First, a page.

01 February 2003
Using smart sensors in jet engine testing
By Grant Patterson and Mike Bennett
The installation of a jet engine for testing in an altitude test cell requires electronic and mechanical connections to the engineer. Presently, to configure the test facility to acquire measured data, operators need to route aerodynamic pressure lines (up to 600) and electrical cable through patch panels to pressure scanners, power supply and signal conditioners, analog-to-digital (A/D) systems, and acquisition systems for processing, display, recording, analysis, and data transmission.
The process is manpower intensive in setup and configuration control. Using smart sensors with calibration information gives operators the chance to reduce the number of connections for measured data to one or a few wires. Because the measurement information stores with the sensor, it reduces the probability of configuring the instrumentation system incorrectly.
A process called snap-in/snap-out (SISO) describes the use of smart sensors to reduce test facility/engineer instrumentation setup time, reduce costs of setup and configuration management, and eliminate the present front-end data acquisition components and their associated maintenance costs.
SISO's goal is to work with the Arnold Engineering Development Center (AEDC), a large aerodynamic and propulsion test facility operated by the U.S. Air Force, to reduce the time required to prepare the instrumentation system to support a turbine engine test. The AEDC supports simulated altitude and sea-level testing of large and small turbine and rocket engines and the aerodynamic testing of full-scale aircraft components and subscale models. The center provides test facilities for the U.S. government and commercial customers.
The SISO process will replace and eliminate many of today's processes in the setup of test instrumentation and data acquisition systems. It will reduce the number of connection points at the engine test facility interface, reduce and simplify the test facility instrumentation infrastructure, and simplify the process for entering the measurement requirements necessary to configure the data acquisition system. The initiative uses smart sensor characteristics in individual sensors and measurement scanners to realize these setup improvements. The object of SISO is to remove the infrastructure of power supply and amplifier signal conditioners, the rack-mounted pressure scanners, and the A/D systems and replace them with smart sensors located on the engine stand.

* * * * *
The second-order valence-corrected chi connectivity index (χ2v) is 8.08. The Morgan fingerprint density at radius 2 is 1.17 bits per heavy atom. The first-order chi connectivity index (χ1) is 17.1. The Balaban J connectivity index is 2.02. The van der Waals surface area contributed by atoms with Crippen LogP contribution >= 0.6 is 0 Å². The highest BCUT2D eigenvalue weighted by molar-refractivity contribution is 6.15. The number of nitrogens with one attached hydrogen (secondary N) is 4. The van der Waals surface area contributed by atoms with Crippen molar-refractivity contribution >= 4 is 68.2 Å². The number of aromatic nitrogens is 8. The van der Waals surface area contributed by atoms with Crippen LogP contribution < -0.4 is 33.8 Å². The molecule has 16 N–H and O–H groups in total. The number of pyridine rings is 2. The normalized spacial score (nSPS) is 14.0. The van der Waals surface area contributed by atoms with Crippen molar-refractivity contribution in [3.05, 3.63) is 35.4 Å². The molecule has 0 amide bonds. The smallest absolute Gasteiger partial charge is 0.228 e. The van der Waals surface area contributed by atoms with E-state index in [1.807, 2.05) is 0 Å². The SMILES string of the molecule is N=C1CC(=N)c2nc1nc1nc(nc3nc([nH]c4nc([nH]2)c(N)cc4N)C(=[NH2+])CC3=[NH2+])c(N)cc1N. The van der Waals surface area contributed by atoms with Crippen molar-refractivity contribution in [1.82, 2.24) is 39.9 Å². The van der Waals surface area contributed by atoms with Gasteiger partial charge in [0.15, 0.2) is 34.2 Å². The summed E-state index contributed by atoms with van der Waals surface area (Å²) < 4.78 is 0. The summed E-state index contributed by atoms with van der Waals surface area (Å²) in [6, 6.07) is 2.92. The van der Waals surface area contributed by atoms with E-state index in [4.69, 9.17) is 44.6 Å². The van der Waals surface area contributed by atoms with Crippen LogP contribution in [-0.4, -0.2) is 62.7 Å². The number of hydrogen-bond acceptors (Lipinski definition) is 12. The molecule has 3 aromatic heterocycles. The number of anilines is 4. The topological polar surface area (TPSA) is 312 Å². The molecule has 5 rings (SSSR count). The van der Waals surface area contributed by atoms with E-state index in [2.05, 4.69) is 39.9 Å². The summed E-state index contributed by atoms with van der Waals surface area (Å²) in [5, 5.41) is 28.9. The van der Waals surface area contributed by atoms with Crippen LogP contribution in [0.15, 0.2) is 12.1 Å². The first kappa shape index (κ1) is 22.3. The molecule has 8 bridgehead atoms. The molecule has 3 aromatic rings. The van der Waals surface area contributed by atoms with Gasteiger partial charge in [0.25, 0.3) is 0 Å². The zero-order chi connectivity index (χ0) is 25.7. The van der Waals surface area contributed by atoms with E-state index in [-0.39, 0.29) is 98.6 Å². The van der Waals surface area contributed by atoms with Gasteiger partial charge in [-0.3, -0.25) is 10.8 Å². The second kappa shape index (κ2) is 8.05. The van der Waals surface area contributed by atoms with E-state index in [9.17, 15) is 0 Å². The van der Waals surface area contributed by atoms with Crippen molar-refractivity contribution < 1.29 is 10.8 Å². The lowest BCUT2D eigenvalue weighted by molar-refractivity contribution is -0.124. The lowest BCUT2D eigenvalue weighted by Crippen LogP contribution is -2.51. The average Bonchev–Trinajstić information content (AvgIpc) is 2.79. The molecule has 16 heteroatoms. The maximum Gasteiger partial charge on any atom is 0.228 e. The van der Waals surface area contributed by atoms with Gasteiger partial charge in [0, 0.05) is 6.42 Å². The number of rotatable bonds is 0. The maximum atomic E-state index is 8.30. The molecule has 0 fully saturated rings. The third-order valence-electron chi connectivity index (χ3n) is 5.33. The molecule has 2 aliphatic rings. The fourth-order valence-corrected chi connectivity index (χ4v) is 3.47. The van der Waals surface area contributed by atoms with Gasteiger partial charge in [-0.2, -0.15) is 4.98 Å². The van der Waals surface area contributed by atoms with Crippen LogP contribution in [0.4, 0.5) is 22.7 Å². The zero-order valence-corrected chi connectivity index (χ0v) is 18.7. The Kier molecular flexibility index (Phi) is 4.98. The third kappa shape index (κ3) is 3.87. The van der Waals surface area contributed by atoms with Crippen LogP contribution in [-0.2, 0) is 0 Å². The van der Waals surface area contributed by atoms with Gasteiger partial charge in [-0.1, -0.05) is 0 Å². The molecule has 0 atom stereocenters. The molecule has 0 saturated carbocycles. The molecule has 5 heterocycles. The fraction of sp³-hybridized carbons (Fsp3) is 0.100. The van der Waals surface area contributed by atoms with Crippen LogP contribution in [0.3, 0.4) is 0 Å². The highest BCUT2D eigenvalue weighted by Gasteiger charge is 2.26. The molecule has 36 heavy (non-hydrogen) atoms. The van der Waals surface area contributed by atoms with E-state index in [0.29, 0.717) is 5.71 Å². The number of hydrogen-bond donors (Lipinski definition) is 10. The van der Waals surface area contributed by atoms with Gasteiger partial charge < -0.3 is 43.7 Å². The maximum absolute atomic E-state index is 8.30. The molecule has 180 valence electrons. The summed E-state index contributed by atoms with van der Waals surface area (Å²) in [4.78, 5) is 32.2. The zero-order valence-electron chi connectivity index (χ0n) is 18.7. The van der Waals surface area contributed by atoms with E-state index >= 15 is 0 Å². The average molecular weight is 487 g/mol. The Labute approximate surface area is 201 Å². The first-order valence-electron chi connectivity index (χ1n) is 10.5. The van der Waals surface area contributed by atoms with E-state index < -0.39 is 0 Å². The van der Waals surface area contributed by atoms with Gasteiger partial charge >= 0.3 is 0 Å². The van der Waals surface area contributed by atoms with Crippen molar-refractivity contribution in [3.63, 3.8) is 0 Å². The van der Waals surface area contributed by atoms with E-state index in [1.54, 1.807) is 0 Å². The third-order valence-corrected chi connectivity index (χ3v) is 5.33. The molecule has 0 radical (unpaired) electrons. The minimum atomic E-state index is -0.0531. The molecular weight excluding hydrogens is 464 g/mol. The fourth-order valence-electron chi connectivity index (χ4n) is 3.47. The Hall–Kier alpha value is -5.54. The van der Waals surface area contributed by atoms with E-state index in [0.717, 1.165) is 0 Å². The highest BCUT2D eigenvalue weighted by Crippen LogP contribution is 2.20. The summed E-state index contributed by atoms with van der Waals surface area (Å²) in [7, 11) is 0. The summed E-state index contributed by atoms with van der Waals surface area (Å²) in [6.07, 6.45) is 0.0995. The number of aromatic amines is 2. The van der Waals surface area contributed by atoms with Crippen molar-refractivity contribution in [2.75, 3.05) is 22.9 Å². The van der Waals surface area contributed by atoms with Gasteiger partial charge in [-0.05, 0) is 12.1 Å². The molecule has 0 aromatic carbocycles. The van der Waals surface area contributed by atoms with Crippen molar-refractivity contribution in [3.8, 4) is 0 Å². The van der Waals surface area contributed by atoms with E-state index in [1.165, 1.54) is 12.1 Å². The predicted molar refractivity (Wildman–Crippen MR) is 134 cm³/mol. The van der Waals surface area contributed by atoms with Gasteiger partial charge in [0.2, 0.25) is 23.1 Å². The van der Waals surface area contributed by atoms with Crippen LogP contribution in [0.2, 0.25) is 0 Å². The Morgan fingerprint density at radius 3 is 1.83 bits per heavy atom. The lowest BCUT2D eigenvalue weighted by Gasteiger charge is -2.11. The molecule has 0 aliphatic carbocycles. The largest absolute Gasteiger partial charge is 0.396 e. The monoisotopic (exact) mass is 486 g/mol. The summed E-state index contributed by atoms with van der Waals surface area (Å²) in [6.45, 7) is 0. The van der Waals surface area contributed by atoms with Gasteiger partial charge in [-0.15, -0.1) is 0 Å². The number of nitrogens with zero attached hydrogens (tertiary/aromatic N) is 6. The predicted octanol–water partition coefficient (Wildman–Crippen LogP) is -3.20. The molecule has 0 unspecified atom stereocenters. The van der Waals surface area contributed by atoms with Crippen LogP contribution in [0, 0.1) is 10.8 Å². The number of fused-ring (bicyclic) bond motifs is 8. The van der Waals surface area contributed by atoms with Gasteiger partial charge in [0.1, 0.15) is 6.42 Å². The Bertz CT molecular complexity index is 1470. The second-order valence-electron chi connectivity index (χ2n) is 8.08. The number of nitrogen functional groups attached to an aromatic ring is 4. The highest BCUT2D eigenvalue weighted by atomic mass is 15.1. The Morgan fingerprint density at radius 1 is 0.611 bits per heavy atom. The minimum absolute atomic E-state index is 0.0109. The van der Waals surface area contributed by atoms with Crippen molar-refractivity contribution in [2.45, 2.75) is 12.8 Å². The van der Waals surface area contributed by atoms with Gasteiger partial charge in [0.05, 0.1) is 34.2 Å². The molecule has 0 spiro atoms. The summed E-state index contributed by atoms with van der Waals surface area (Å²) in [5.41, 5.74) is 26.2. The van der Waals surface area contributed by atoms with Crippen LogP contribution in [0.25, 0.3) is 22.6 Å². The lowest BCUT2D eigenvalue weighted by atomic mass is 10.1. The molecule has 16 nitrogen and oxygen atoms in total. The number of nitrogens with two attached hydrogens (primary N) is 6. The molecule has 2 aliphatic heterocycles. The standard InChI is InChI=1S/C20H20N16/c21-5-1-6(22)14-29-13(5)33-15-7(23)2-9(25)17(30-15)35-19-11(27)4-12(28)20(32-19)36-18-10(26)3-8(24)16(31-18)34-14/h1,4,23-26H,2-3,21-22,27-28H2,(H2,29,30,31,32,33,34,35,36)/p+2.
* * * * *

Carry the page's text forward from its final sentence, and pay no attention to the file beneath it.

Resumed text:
Before testing a jet engine in a test cell, operators terminate aerodynamic pressure lines and electrical lines from measurement points and transducers mounted on the engine. They route the pressures through the mating panels to the pressure scanning system located outside the test cell—sometimes up to 600 measurements. Problems with this type of measurement include leaks at the panel interfaces and at the pressure scanner interface. Sometimes operators need to recalibrate the pressure scanner system during the test.
They might also terminate individual pressure transducer measurements. They need pressure transducers (for wet and dry measurement) for applications close to the measurement point on the engine and in facility systems for the desired frequency response. These terminations must accommodate the measurement connection and power supply and excitation connection. Transducer electrical terminations occur through panels that route the transducer inputs and outputs to the power supply and amplifier circuitry.
Managing the instrumentation and data acquisition system configuration is crucial to producing data with correct parameter name, scan rate, and range. The setup of the system is tedious, time-consuming, and manpower intensive, with the setup data passing through multiple lists, creating many sources for error in the configuration. Smart sensors can improve the setup process and reduce setup costs.
The infrastructure associated with temperature measurement includes universal temperatures reference units, the interconnect wiring, interconnect panels, and the A/D system. The costs of replacing this infrastructure are comparable to the costs of a smart sensor system designed to perform the same function as the temperature measurement systems. But temperature measurements acquired via smart sensors should have better measurement uncertainty than traditional systems.
The advantages of implementing SISO are associated with infrastructure maintenance and test costs, which come from labor and material needed to maintain the system and labor to set up the system for test. SISO will also eliminate infrastructure associated with measuring pressure from close-coupled transducers on the engine, including data conditioning amplifiers and power supplies and interconnect wiring and panels. This type of signal conditioning is designed to be some distance from the sensor and requires expensive, high-quality instrumentation to meet the required measurement uncertainty. IT
Grant Patterson is an engineering specialist, Aeropropulsion Programs Department, Jacobs Sverdrup/AEDC Group. Mike Bennett is a senior engineer, Test & Facilities Support Department, Jacobs Sverdrup/AEDC Group.
Return to Previous Page